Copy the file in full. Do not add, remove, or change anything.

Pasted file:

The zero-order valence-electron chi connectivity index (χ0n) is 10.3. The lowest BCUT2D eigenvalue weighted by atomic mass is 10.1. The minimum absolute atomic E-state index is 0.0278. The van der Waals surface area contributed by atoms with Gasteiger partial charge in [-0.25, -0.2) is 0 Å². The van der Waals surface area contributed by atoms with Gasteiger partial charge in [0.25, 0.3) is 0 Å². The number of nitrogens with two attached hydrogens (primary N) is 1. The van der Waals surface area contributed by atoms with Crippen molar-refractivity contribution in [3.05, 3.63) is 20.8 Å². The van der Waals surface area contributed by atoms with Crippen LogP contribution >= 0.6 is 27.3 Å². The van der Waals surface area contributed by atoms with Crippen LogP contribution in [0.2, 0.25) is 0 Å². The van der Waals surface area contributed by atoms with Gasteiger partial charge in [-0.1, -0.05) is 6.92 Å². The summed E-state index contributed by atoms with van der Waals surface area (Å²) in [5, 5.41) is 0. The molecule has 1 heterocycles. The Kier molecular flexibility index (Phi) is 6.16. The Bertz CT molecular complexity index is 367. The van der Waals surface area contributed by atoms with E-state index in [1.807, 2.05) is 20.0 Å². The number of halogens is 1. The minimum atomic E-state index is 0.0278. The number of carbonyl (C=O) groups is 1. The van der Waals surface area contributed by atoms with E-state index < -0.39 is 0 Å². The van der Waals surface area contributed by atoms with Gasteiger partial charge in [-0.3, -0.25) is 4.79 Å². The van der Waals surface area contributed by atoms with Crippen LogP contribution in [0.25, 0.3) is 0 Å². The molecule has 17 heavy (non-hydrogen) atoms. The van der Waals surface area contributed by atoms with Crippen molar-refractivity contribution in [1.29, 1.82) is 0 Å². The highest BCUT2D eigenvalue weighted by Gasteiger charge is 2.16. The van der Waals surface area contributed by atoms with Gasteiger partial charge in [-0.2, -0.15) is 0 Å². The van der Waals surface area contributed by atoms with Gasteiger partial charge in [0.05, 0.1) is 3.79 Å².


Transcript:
The zero-order valence-electron chi connectivity index (χ0n) is 10.3. The lowest BCUT2D eigenvalue weighted by atomic mass is 10.1. The minimum absolute atomic E-state index is 0.0278. The van der Waals surface area contributed by atoms with Gasteiger partial charge in [-0.25, -0.2) is 0 Å². The van der Waals surface area contributed by atoms with Gasteiger partial charge in [0.25, 0.3) is 0 Å². The number of nitrogens with two attached hydrogens (primary N) is 1. The van der Waals surface area contributed by atoms with Crippen molar-refractivity contribution in [3.05, 3.63) is 20.8 Å². The van der Waals surface area contributed by atoms with Crippen LogP contribution >= 0.6 is 27.3 Å². The van der Waals surface area contributed by atoms with Crippen LogP contribution in [0.2, 0.25) is 0 Å². The van der Waals surface area contributed by atoms with Gasteiger partial charge in [-0.1, -0.05) is 6.92 Å². The summed E-state index contributed by atoms with van der Waals surface area (Å²) in [5, 5.41) is 0. The molecule has 1 heterocycles. The Kier molecular flexibility index (Phi) is 6.16. The Bertz CT molecular complexity index is 367. The van der Waals surface area contributed by atoms with E-state index in [1.807, 2.05) is 20.0 Å². The number of halogens is 1. The minimum atomic E-state index is 0.0278. The number of carbonyl (C=O) groups is 1. The van der Waals surface area contributed by atoms with E-state index < -0.39 is 0 Å². The van der Waals surface area contributed by atoms with Gasteiger partial charge in [-0.3, -0.25) is 4.79 Å². The van der Waals surface area contributed by atoms with Crippen LogP contribution in [0.25, 0.3) is 0 Å². The molecule has 17 heavy (non-hydrogen) atoms. The van der Waals surface area contributed by atoms with Crippen molar-refractivity contribution in [1.29, 1.82) is 0 Å². The highest BCUT2D eigenvalue weighted by Gasteiger charge is 2.16. The van der Waals surface area contributed by atoms with Gasteiger partial charge in [-0.2, -0.15) is 0 Å². The van der Waals surface area contributed by atoms with Gasteiger partial charge in [0.05, 0.1) is 3.79 Å².